Interest rate swap transactions are derivative financing products which are confusing to many but are becoming more and more popular for banks and borrowers these days. Most banks in this tough financial market require that their loans be based upon LIBOR, the London Interbank Offering Rate, which is the rate by which banks borrow from, and lend money to, each other. LIBOR based loans allow banks to vary the interest rate based upon market conditions.
To protect against the possibility of soaring interest rates, borrowers frequently enter into interest rate swap transactions allow to effectively convert variable interest rate loans into fixed rate loans. These transactions are thereby devices to hedge against variable interest rates such as LIBOR. In such transactions borrowers with term loans of multiple years and variable interest rates enter into agreements with their bank or a third party to exchange or “swap” interest payments for a set period in order to eliminate the volatility of the variable rate.
For example, a borrower has a $10,000,000 term loan with a 10 year term and a rate of LIBOR plus 250 basis points. (Currently LIBOR is trading at approximately .22%, so the effective rate is about 2.72%). The borrower contracts with a third party (called the swap counter party) to pay monthly, for a term of ten years, an interest payment equal to 3.00% times the outstanding principal amount of the loan (called the notational amount). The swap counter party in turn agrees to pay to the borrower, monthly, for a term of ten years, an amount equal to LIBOR plus 200 basis points times the notational amount. This transaction is in addition to the payments of principal and interest required to be made to the bank pursuant to the underlying loan documents.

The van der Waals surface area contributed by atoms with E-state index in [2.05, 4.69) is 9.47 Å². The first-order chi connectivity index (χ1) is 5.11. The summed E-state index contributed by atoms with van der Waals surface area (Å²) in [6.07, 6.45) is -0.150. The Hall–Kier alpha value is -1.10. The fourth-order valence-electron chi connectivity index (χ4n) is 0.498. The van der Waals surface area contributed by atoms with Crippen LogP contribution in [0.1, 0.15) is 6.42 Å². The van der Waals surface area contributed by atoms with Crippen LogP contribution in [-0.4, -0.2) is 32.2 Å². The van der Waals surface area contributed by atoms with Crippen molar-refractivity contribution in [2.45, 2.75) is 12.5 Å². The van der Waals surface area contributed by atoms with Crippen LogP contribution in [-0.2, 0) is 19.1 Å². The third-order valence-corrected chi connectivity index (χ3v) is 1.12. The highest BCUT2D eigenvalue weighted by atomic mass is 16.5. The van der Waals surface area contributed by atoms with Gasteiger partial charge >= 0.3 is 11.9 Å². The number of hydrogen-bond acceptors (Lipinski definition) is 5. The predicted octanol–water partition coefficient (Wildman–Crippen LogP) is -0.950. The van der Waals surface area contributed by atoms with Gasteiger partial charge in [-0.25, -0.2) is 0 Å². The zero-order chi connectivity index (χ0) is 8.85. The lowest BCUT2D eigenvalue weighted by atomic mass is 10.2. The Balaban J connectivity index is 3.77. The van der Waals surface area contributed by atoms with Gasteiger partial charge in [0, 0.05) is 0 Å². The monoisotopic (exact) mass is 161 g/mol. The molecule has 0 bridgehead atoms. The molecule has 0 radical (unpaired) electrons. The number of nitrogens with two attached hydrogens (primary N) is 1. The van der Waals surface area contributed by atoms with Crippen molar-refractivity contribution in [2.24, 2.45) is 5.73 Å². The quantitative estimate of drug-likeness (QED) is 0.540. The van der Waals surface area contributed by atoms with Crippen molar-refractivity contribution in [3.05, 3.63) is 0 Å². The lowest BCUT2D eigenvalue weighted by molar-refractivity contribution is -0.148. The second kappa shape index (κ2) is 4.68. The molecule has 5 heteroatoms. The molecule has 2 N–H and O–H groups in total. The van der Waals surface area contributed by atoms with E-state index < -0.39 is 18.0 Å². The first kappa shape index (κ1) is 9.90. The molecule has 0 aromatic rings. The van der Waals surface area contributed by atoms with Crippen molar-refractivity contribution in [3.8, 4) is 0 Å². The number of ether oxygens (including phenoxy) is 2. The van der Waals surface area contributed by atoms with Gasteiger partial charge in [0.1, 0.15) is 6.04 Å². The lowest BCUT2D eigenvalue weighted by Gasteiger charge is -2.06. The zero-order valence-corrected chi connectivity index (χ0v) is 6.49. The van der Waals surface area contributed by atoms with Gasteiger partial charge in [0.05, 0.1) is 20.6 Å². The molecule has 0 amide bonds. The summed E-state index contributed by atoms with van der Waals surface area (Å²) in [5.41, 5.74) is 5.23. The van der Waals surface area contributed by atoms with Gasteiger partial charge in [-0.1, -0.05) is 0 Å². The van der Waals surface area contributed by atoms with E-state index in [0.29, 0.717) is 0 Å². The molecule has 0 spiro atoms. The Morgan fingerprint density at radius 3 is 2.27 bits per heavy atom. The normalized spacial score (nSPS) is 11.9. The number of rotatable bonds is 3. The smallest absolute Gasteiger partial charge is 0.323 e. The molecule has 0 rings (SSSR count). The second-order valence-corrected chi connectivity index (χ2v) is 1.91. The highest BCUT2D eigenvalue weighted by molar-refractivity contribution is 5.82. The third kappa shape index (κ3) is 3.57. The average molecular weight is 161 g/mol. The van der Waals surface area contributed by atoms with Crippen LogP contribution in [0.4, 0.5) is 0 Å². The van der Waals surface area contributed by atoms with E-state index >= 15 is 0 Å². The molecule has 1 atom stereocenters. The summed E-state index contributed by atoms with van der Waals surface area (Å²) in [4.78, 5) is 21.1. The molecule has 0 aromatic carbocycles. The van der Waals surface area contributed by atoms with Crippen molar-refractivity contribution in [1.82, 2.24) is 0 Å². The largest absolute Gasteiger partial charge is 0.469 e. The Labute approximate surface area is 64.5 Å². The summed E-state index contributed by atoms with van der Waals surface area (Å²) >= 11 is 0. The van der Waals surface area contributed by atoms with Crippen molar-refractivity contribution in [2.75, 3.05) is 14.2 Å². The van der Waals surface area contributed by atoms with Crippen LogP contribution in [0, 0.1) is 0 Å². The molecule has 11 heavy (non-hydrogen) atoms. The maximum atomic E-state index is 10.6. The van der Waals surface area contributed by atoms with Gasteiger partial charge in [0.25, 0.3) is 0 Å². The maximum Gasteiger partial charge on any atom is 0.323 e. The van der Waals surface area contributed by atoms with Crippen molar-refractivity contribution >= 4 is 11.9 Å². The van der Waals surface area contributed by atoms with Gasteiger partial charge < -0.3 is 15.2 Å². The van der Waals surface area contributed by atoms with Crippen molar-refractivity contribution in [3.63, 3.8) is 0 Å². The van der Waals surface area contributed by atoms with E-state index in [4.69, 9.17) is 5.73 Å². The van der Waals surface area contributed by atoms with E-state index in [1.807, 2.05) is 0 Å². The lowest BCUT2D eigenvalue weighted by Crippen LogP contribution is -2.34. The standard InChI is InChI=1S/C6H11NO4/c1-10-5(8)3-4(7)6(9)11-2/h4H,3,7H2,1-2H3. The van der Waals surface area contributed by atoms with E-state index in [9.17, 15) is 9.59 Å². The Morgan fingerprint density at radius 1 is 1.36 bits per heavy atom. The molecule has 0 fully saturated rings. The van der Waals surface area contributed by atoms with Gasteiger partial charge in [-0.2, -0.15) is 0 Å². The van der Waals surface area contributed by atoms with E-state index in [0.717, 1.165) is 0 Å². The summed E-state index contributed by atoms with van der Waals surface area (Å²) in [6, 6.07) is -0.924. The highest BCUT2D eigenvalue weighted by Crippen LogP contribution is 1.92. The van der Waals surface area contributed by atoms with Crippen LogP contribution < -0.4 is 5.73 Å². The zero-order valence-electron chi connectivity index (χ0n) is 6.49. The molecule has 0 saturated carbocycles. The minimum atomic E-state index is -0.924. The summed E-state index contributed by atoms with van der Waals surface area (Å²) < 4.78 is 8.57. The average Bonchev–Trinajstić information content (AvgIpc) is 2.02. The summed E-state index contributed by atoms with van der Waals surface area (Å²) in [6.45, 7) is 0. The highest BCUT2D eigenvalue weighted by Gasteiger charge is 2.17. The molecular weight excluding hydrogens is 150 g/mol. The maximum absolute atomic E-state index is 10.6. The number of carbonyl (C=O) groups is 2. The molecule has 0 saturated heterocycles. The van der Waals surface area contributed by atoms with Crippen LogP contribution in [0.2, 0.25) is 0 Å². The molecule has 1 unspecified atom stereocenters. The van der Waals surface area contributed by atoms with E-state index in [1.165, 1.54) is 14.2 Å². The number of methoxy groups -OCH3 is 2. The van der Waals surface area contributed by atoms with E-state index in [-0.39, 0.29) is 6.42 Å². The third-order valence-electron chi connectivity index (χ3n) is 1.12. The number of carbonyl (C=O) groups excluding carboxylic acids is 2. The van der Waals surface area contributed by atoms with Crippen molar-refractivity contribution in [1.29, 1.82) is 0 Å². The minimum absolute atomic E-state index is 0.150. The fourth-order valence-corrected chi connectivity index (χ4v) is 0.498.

|Borrower interest payment to Bank||(LIBOR plus 2.50%)|
|Borrower interest payment to Swap Counterparty||(3.00%)|
|Sub Total||(LIBOR plus 5.50%)|
|Swap Counterparty interest payment by Borrower||LIBOR plus 2.00%|
|Total (Effective Interest Payments by Borrower)||(3.50%)|
In our example the borrower ends up paying an additional .78% (3.5% minus 2.72%) in order to lock in a fixed interest rate. Should LIBOR rise over 1.00% during the term of the contract, the borrower will have made an excellent decision. Should LIBOR fall, the result will not be as good. Regardless of the rise or fall of LIBOR, the swap contract provides stability and permits the borrower to plan for future capital needs.
Using swap transactions to hedge against variable interest rates is a tool still available to borrowers in this economic climate. When properly negotiated, a swap transaction can provide capital stability when interest rates rise. For more information regarding interest rate swaps contact the Business Organizations and Tax Department at Wickens, Herzer, Panza, Cook & Batista Co.